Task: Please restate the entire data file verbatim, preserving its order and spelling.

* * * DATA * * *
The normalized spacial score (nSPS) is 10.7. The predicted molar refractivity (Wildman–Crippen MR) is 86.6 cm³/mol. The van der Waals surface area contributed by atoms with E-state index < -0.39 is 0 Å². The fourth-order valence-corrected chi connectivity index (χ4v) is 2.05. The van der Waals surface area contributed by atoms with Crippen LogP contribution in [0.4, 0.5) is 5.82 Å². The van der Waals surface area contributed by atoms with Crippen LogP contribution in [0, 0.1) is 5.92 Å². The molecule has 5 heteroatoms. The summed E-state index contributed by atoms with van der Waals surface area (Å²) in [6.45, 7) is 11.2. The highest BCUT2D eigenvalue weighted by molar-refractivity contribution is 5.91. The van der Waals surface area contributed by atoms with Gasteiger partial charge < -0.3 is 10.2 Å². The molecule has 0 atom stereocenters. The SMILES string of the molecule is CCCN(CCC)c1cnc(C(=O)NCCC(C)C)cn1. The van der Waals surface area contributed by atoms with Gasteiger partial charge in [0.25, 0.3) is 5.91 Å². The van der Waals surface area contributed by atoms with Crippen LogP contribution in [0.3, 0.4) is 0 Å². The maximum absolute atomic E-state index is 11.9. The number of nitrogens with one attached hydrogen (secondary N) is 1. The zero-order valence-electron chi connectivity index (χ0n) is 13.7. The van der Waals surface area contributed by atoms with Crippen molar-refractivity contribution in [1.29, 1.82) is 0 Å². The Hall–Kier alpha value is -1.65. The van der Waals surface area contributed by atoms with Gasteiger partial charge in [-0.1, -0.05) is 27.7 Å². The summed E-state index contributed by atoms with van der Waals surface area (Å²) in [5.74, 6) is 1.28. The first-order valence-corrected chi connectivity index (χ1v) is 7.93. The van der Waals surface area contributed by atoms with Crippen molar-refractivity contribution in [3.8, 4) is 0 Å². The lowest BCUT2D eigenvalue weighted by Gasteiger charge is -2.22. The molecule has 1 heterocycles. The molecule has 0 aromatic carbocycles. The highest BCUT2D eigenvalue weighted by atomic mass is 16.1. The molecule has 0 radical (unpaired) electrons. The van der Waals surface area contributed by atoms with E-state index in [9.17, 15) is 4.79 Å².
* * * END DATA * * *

The normalized spacial score (nSPS) is 10.7. The predicted molar refractivity (Wildman–Crippen MR) is 86.6 cm³/mol. The van der Waals surface area contributed by atoms with E-state index < -0.39 is 0 Å². The fourth-order valence-corrected chi connectivity index (χ4v) is 2.05. The van der Waals surface area contributed by atoms with Crippen LogP contribution in [0.4, 0.5) is 5.82 Å². The van der Waals surface area contributed by atoms with Crippen LogP contribution in [0, 0.1) is 5.92 Å². The molecule has 5 heteroatoms. The summed E-state index contributed by atoms with van der Waals surface area (Å²) in [6.45, 7) is 11.2. The highest BCUT2D eigenvalue weighted by molar-refractivity contribution is 5.91. The van der Waals surface area contributed by atoms with Gasteiger partial charge < -0.3 is 10.2 Å². The molecule has 0 atom stereocenters. The SMILES string of the molecule is CCCN(CCC)c1cnc(C(=O)NCCC(C)C)cn1. The van der Waals surface area contributed by atoms with Gasteiger partial charge in [0.25, 0.3) is 5.91 Å². The van der Waals surface area contributed by atoms with Crippen LogP contribution in [0.3, 0.4) is 0 Å². The maximum absolute atomic E-state index is 11.9. The number of nitrogens with one attached hydrogen (secondary N) is 1. The zero-order valence-electron chi connectivity index (χ0n) is 13.7. The van der Waals surface area contributed by atoms with Crippen molar-refractivity contribution in [1.29, 1.82) is 0 Å². The Hall–Kier alpha value is -1.65. The van der Waals surface area contributed by atoms with Gasteiger partial charge in [-0.1, -0.05) is 27.7 Å². The summed E-state index contributed by atoms with van der Waals surface area (Å²) in [5.74, 6) is 1.28. The first-order valence-corrected chi connectivity index (χ1v) is 7.93. The van der Waals surface area contributed by atoms with Crippen molar-refractivity contribution in [3.8, 4) is 0 Å². The lowest BCUT2D eigenvalue weighted by Gasteiger charge is -2.22. The molecule has 1 heterocycles. The molecule has 0 aromatic carbocycles. The highest BCUT2D eigenvalue weighted by atomic mass is 16.1. The molecule has 0 radical (unpaired) electrons. The van der Waals surface area contributed by atoms with E-state index in [9.17, 15) is 4.79 Å².